The National Stock Exchange (NSE) has cut the Securities Transaction Tax (STT) on delivery-based transactions to 0.1 per cent, with effect from July 1, it said in a communiqué to trading members.
This means on every transaction of Rs 1,000, there will be a saving of 25p each for buyer and seller. Experts feel the cut could help make arbitrage trades more viable and could eventually lead to an increase in volumes. The Bombay Stock Exchange is likely to act similarly.
This is the first such cut in the STT for delivery-based transactions since the tax was introduced in 2004. While STT for options were rationalised to some extent in 2008, it continued to be very high (0.125 per cent) in case of delivery-based transactions in equity and upon exercise of options.
C R Sasikumar, managing director & CEO of SBI-SG Securities, said, “The measure could have significant impact on the investing sentiments of our clients and could help deepen volumes.” He said the STT cut would meet a long-pending demand of stock market players to lower transaction costs. The Sensex gained 271 points on Friday, to close at 16,949.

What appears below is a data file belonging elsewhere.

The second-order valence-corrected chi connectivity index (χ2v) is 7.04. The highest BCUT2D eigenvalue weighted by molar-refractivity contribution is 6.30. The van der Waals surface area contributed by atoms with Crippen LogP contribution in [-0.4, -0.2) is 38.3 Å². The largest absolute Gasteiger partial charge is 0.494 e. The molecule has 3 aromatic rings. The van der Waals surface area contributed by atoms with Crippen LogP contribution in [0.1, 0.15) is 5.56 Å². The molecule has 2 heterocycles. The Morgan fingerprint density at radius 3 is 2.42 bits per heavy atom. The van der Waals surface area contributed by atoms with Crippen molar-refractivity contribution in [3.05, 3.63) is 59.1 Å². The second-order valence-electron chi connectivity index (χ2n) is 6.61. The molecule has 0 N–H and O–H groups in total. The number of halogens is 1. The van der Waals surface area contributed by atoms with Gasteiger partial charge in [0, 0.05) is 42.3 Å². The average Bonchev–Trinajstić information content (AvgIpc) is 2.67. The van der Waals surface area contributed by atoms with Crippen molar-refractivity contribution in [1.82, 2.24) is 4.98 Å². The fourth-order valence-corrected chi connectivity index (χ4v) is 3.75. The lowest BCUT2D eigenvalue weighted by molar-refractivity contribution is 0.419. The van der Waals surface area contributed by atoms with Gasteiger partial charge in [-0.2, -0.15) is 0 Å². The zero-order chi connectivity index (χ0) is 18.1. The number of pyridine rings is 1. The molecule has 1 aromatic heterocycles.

Ajay Parmar of Emkay Global said the move would help the arbitrageurs. “Over a period of time this would help improve volumes to some extent, as the cost of capital comes down. However, for investors with a longer perspective, the change may not make much difference.”
Market participants incur certain fixed charges for every transaction, such as STT, stamp duty, depository charges, etc. These constitute the overall cost of trading in the Indian markets.
In line with the global trend, the cost of trading on Indian exchanges has declined over the years. Yet, trading costs in India remain relatively high, compared to other countries. In the run up to the budget, market participants noted the statutory levies, particularly the STT rate, had risen over the years, impacting overall trading costs. “There appears to be a case for review of the STT regime, as there are concerns that it may be raising businesses’ cost of capital and impairing the development and competitiveness of domestic financial markets, given increased cross-border mobility of capital,” a working paper presented by an exchange official had said at the time.